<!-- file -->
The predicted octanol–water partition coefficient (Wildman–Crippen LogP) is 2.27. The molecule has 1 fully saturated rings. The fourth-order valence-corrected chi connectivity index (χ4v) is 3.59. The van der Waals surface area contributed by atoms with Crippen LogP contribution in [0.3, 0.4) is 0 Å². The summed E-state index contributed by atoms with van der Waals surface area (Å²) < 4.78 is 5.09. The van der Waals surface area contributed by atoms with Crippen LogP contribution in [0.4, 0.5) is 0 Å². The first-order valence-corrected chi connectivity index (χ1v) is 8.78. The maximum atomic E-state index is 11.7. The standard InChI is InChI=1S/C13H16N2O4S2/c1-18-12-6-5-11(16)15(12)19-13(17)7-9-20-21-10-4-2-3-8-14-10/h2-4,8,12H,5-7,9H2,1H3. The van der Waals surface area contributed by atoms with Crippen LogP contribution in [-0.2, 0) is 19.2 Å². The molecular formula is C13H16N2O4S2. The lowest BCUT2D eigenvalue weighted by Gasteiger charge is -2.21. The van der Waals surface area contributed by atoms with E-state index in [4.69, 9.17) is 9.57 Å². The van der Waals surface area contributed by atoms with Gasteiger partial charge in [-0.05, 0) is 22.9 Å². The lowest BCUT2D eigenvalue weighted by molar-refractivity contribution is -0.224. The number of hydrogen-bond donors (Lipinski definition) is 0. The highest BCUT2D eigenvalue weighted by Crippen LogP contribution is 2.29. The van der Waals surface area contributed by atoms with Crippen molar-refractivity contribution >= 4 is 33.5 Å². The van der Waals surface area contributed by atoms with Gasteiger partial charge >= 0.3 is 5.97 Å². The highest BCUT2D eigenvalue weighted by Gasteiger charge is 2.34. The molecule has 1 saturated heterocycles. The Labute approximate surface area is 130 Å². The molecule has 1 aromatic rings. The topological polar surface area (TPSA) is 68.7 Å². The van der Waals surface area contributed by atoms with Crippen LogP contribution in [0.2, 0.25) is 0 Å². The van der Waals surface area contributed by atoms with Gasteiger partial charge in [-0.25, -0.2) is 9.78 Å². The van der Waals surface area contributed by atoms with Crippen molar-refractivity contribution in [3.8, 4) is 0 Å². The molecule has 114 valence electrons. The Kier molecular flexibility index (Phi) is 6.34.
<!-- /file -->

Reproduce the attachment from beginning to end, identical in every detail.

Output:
The predicted octanol–water partition coefficient (Wildman–Crippen LogP) is 2.27. The molecule has 1 fully saturated rings. The fourth-order valence-corrected chi connectivity index (χ4v) is 3.59. The van der Waals surface area contributed by atoms with Crippen LogP contribution in [0.3, 0.4) is 0 Å². The summed E-state index contributed by atoms with van der Waals surface area (Å²) < 4.78 is 5.09. The van der Waals surface area contributed by atoms with Crippen LogP contribution in [0.4, 0.5) is 0 Å². The first-order valence-corrected chi connectivity index (χ1v) is 8.78. The maximum atomic E-state index is 11.7. The standard InChI is InChI=1S/C13H16N2O4S2/c1-18-12-6-5-11(16)15(12)19-13(17)7-9-20-21-10-4-2-3-8-14-10/h2-4,8,12H,5-7,9H2,1H3. The van der Waals surface area contributed by atoms with Crippen LogP contribution in [-0.2, 0) is 19.2 Å². The molecular formula is C13H16N2O4S2. The lowest BCUT2D eigenvalue weighted by Gasteiger charge is -2.21. The van der Waals surface area contributed by atoms with E-state index in [4.69, 9.17) is 9.57 Å². The van der Waals surface area contributed by atoms with Gasteiger partial charge in [-0.05, 0) is 22.9 Å². The lowest BCUT2D eigenvalue weighted by molar-refractivity contribution is -0.224. The number of hydrogen-bond donors (Lipinski definition) is 0. The highest BCUT2D eigenvalue weighted by Crippen LogP contribution is 2.29. The van der Waals surface area contributed by atoms with Crippen molar-refractivity contribution >= 4 is 33.5 Å². The van der Waals surface area contributed by atoms with Gasteiger partial charge >= 0.3 is 5.97 Å². The highest BCUT2D eigenvalue weighted by Gasteiger charge is 2.34. The molecule has 1 saturated heterocycles. The Labute approximate surface area is 130 Å². The molecule has 1 aromatic rings. The topological polar surface area (TPSA) is 68.7 Å². The van der Waals surface area contributed by atoms with Crippen LogP contribution in [0.2, 0.25) is 0 Å². The van der Waals surface area contributed by atoms with Gasteiger partial charge in [-0.25, -0.2) is 9.78 Å². The van der Waals surface area contributed by atoms with Crippen molar-refractivity contribution in [3.8, 4) is 0 Å². The molecule has 114 valence electrons. The Kier molecular flexibility index (Phi) is 6.34.